Jiyue Zhu awarded Wiesnet Medal for improved snow algorithms

An award-winning method will help us better understand how much snow is on the ground.

Jiyue Zhu Enlarge
Jiyue Zhu presents at the 75th Eastern Snow Conference.

Jiyue Zhu, a PhD student advised by Professor Leung Tsang, won the Wiesnet Medal for best student paper at the 75th Eastern Snow Conference for his work, “Retrieval Algorithm of Snow Water Equivalent Using SnowSAR and Scatterometer Backscatters with Both Co- and Cross-Polarizations.”

The Eastern Snow Conference brings together scientists to discuss their latest research on global snow and ice. These are important topics for researchers to study as water resources and as they relate climate change.

Zhu focuses on how to use synthetic aperture radar (SAR) to retrieve snow information, such as depth and snow water equivalent. He explores what kind of frequency and polarization is needed to build the most accurate measurement instruments, how to improve the sensitivity of the radar signal, and how to improve the process of using radar signals to capture data only on snow, and not noise such as forests or structures, through the use of algorithms.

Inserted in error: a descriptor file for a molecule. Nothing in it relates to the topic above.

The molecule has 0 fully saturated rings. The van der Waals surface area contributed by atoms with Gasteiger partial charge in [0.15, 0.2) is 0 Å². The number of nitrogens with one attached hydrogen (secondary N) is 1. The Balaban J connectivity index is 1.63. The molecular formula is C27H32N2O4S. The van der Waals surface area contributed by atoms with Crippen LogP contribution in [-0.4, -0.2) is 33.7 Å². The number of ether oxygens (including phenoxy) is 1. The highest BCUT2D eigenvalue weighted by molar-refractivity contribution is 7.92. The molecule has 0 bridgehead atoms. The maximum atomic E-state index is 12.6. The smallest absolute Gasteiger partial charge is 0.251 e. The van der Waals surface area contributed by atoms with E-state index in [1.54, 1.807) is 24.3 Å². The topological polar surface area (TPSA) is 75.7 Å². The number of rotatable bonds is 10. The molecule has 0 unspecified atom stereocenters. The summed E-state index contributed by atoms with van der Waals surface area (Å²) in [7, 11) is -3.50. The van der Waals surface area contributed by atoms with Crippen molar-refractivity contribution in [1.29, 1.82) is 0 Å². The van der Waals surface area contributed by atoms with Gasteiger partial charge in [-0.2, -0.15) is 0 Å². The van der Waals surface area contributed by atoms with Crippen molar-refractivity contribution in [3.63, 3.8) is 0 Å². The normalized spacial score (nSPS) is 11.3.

Zhu’s work on algorithms, and specifically those measuring snow water equivalent, are the subject of Zhu’s award winning paper. Snow water equivalent is a parameter to measure snowpack, and is simply how much water would result if you melted all the snow on the ground in an area. To calculate this, both depth and density of the snowpack are required.

Zhu’s algorithm combines multiple frequency bands and polarizations from radar measurements to better measure snow water equivalent. One frequency (10 GHz) is susceptible to include too much noise in the form of the ground under the snow, while other frequencies (13 GHz and 17GHz) are susceptible to errors when snow is very thick. Processing data from all bands, however, helps calculate a more accurate snow water equivalent. The algorithm’s predicted snow water equivalents had a root-mean-square error of less than 30mm when compared to actual measurements.

Zhu earned a master’s degree from Southeast University in Nanjing, China, before beginning his doctoral studies at U-M.